Siegel realized that grand theories, narratives, and ideas about what made the price of lumber fluctuate were unimportant for his purposes. All he needed to apply were basic trading strategies. He didn’t even need to understand the difference between green lumber and regular lumber to be successful.
Siegel clearly knew things about trading lumber that so-called “experts” (other traders) regarded as unimportant.
Nassim Taleb was fascinated about what made Siegel so successful, and he felt compelled to create an entire theory around Siegel’s strategies for success. The point of the green lumber problem that Taleb so astutely identified is that sometimes what’s really important is simple, and right in front of our eyes. However, it often doesn’t match our ideas about how things get done.
Few people – especially those working in finance – would think it’s possible to be the best lumber trader in the world and not even know what green lumber is!
The Swiss Franc Trader Who Didn’t Know Where Switzerland Was
Taleb came from an Ivy League background, and was trained as a financial volatility expert. In the working world, he focused on foreign exchange rates, and to use his knowledge to trade currencies for profit.
During his career, he met the man who was apparently the biggest, most successful trader of the Swiss Franc in the world. He had made millions of dollars betting against the Swiss Franc before its collapse in the 1980s.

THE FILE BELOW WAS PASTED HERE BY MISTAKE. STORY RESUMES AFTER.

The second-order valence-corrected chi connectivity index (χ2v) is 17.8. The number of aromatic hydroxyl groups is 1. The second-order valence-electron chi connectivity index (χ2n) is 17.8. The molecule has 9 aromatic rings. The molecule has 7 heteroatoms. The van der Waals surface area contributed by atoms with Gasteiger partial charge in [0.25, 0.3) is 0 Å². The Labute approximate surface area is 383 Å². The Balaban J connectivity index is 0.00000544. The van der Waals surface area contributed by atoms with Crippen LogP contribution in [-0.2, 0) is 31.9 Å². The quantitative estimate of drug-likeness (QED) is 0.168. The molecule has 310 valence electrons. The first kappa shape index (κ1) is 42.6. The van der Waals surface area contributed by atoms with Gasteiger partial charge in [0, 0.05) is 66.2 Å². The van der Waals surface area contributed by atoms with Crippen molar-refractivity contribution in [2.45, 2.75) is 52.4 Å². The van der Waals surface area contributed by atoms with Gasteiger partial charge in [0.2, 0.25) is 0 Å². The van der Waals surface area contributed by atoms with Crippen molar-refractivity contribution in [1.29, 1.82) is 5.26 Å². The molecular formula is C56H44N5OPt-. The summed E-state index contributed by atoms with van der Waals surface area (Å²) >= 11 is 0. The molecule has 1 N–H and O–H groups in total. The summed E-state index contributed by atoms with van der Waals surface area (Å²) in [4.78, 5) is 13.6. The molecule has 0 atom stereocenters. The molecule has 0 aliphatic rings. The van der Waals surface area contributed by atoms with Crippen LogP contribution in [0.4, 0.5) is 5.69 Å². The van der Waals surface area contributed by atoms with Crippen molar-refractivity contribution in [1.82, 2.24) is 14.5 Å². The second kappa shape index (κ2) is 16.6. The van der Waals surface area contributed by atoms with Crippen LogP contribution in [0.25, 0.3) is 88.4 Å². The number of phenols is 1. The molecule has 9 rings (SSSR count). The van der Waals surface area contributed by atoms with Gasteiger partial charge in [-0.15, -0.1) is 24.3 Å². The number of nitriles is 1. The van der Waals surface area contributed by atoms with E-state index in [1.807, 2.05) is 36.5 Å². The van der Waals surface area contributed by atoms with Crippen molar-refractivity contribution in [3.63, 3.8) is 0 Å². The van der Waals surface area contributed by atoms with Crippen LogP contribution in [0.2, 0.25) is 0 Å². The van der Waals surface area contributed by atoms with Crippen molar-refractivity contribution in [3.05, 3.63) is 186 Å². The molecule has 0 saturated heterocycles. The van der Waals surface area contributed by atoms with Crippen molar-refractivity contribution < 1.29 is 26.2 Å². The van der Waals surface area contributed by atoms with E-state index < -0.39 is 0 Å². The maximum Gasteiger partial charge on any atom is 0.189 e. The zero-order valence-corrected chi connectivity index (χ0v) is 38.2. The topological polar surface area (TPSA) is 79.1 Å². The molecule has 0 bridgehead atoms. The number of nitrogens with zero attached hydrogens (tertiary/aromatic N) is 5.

Yet this trader had never been to Switzerland. He knew nothing of Swiss history, nor of its economy or politics. He couldn’t even locate it on a map!
Taleb figured out it was a combination of basic trading strategies and an innate understanding of risk that made this trader so successful. He was focused on simple things that other traders didn’t think were important. Well, that and a certain je ne sais quois.
The Green Lumber Problem and Successful Sports Betting
The Green Lumber Problem that Taleb outlines in Antifragile can help us understand a lot about sports betting.
The best bettors don’t limit themselves to one particular league – or even one sport.
Often, you’ll hear stories about how sharps can successfully bet on just about any sport they want. The best bettors don’t limit themselves to one particular league – or even one sport. They’ll bet on anything from Swiss League hockey to Asian horse racing to WNBA games.